Thursday, December 15, 2016
Drones Take to the Skies to Screen for Methane Emissions
When you think of greenhouse gas emissions, you might be thinking of carbon dioxide—but methane is another significant contributor to warming that’s on the rise. Sources include large grassfires, leaking natural gas wells, natural wetland processes, belching cows, or even farting termites. But the relative contribution of each of these sources to Africa’s methane mix has been hard to track. And that’s important data to have, because the tropics account for 40 percent of global emissions. Last month, researchers report in Geophysical Research Letters, that a drone on a remote tropical island may solve that mystery.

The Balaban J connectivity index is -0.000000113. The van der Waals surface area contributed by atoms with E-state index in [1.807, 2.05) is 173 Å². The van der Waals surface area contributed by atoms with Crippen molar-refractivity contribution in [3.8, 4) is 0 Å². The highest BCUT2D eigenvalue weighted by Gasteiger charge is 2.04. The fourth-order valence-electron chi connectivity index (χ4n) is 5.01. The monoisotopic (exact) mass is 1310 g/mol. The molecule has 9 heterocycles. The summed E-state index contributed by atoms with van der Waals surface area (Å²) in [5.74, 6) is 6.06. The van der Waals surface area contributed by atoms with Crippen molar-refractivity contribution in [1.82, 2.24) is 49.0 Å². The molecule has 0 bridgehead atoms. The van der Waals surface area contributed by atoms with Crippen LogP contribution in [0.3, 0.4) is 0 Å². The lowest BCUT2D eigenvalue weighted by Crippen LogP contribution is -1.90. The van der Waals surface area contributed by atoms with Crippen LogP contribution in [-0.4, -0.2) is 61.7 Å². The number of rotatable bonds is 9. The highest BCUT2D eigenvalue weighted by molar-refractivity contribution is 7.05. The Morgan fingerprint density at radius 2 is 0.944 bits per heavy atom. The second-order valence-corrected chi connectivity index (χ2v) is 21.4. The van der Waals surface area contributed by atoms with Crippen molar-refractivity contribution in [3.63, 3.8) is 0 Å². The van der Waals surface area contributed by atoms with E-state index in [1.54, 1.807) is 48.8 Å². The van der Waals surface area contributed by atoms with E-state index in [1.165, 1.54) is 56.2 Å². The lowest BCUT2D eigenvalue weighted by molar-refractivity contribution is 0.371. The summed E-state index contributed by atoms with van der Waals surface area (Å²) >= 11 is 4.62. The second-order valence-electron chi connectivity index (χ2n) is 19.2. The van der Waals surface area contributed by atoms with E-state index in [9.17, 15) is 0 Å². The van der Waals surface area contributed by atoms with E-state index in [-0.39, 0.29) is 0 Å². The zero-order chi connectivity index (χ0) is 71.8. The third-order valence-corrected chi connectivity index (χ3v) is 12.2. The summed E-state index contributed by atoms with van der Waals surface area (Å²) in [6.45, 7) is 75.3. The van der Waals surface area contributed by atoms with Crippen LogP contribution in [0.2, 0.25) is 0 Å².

The magic of Ascension Island, located in the middle of the South Atlantic, is the way the air flows, says Rebecca Brownlow, an atmospheric science Ph.D. student at Royal Holloway, University of London. Above about 1.6 kilometers from sea level, the air is coming straight from southeast Africa. Below it is the South Atlantic’s mix. Subtracting that from the African air gives a good sense of how much methane is generated in Africa. And the best means of making those measurements is with a high-flying drone.
“There was no other way to take these samples and to make these measurements,” says Rick Thomas, an atmospheric scientist at the University of Birmingham in the United Kingdom. Existing methane ground monitoring stations in Africa can’t discern region-wide effects, because they can’t tell how methane would end up mixing in the atmosphere.
Read the full article @ Spectrum